On one table near an opening in the barricade, a small flier outlining the protesters’ etiquette hints at why their occupation has flourished: “Regard Liberty Plaza as a home we are sharing.”

To a bystander or passer-by, the mixed messages of many different voices can appear unorganized, as one occupier’s sign states: “We’re here. We’re unclear. Get used to it.” But behind the signs and the shouts on the sidewalk, there is a sense of communal unity as those with personal hardships come together despite whether or not they are protesting Wall Street for the same reasons.

With a leaderless demonstration such as Occupy Wall Street, the impetus for protest becomes personal for those involved. Among the overlying animosity toward the financial situation and so-called “one percent” of the wealthy are deeper individual reasons for occupation; issues like natural gas fracking, feminist rights, immigration reform, college tuition costs and marijuana reform, to name a few.

Some supporters walked the premises with brooms to take care of any debris and others separated recyclables and cardboard for new signs from the trash. There are signs around the flowers to remind energized occupiers not to trample them, and a shared system of collecting greywater to water them.


Signs advocating the need to remain sober as a whole group are spread throughout the park in order to preserve order and responsibility during the prolonged occupation. At night, food funded by donations is served in the kitchen area, where steaming vats of ziti and rice and vegetables lure protesters hungry from demonstrating into orderly lines. Pies from a nearby pizzeria are continually delivered and distributed within the crowd as the just awoken protesters shuffle out of their sleeping bags to grab a slice. After the pizza is eaten, the boxes are saved and used to make more signs.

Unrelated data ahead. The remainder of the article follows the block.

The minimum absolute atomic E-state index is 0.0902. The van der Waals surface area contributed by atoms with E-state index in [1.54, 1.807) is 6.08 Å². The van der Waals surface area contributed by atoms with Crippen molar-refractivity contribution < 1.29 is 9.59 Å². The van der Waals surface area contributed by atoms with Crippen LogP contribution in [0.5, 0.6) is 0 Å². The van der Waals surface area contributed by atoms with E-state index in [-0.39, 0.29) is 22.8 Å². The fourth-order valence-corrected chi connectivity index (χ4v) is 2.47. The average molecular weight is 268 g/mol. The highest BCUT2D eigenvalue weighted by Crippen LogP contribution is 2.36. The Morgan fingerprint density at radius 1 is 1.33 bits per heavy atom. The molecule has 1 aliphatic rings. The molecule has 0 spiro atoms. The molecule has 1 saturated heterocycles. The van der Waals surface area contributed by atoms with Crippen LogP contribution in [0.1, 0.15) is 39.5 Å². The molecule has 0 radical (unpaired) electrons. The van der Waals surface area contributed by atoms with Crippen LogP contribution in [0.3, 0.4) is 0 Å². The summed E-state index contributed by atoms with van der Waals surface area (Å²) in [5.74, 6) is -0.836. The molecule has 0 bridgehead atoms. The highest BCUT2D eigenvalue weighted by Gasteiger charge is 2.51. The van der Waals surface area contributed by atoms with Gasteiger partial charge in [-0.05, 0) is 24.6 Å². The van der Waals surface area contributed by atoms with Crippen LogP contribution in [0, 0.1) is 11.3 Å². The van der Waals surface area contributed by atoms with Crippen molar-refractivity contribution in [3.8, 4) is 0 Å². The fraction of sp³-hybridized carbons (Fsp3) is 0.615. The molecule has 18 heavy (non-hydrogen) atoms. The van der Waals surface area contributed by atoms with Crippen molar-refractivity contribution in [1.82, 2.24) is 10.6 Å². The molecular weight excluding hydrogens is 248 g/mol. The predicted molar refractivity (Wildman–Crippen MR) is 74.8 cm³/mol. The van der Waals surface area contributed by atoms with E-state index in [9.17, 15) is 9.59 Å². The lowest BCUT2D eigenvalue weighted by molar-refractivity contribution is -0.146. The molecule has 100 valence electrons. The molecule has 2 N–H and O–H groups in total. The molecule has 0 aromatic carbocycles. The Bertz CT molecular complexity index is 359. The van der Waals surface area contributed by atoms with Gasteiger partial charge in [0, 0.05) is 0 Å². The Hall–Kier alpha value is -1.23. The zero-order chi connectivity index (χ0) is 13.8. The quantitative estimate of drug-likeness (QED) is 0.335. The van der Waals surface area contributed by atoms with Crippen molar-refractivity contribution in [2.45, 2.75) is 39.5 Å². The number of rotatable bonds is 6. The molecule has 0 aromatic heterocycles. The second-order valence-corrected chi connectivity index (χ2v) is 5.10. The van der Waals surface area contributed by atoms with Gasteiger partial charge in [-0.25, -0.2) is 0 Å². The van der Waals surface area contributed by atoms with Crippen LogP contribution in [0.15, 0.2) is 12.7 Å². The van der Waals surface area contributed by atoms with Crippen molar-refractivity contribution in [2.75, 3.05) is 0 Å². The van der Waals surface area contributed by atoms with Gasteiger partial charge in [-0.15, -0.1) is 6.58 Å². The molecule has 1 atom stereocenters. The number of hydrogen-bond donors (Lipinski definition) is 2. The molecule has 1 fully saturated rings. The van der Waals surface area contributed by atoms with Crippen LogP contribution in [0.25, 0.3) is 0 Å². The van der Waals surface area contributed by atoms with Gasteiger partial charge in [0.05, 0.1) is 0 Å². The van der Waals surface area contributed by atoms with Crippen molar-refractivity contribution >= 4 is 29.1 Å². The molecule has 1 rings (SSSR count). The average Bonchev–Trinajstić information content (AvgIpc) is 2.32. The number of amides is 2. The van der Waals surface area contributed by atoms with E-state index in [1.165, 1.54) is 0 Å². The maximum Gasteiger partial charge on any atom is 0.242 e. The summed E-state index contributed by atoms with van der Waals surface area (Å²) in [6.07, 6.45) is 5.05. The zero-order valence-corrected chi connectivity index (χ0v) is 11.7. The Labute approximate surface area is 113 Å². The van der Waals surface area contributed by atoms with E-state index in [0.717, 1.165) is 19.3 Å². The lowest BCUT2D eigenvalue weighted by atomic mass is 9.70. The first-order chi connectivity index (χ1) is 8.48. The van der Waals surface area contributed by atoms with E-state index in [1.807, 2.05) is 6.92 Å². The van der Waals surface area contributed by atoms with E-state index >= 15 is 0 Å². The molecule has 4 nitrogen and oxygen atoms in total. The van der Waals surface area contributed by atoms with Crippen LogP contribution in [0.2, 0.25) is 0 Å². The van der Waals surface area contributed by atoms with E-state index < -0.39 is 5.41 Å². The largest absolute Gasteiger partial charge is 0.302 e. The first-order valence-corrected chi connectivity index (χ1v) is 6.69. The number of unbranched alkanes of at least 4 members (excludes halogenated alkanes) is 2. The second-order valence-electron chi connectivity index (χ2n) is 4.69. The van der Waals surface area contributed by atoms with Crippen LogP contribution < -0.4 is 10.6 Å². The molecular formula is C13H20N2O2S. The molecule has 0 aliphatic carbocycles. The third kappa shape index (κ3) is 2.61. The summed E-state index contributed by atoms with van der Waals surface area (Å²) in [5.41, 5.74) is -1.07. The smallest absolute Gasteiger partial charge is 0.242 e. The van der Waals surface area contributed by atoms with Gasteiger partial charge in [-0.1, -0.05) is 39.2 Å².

Inside of the small city park, the feel of a community is undeniable. On one side surrounding the general assembly area, many occupiers, some with sunglasses and bandannas covering their faces, stand stoically, holding their signs. Atop a staircase on the other side of the park, a drum and bongo rhythm resonates in the air along with the smell of incense and cigarettes. People jump and dance to the beat in what seems like a celebration, yet the only thing celebrated is their ability to protest and their efforts to have their voices heard.

In circles around the park, supporters sit and calmly discuss issues while others stand up and yell their grievances and demands to everyone within earshot as fellow occupiers echo the messages down the line for the rest of the park to hear. Because amplified sound is forbidden, this familial “human microphone” system is a very simple, selfless and effective solution.

In a different circle people sit and meditate and chant as a whole, in unison, without any regard for the distractions surrounding them.


At one point the chant “keep the peace like a Buddhist” overtook the cacophony of the crowd.


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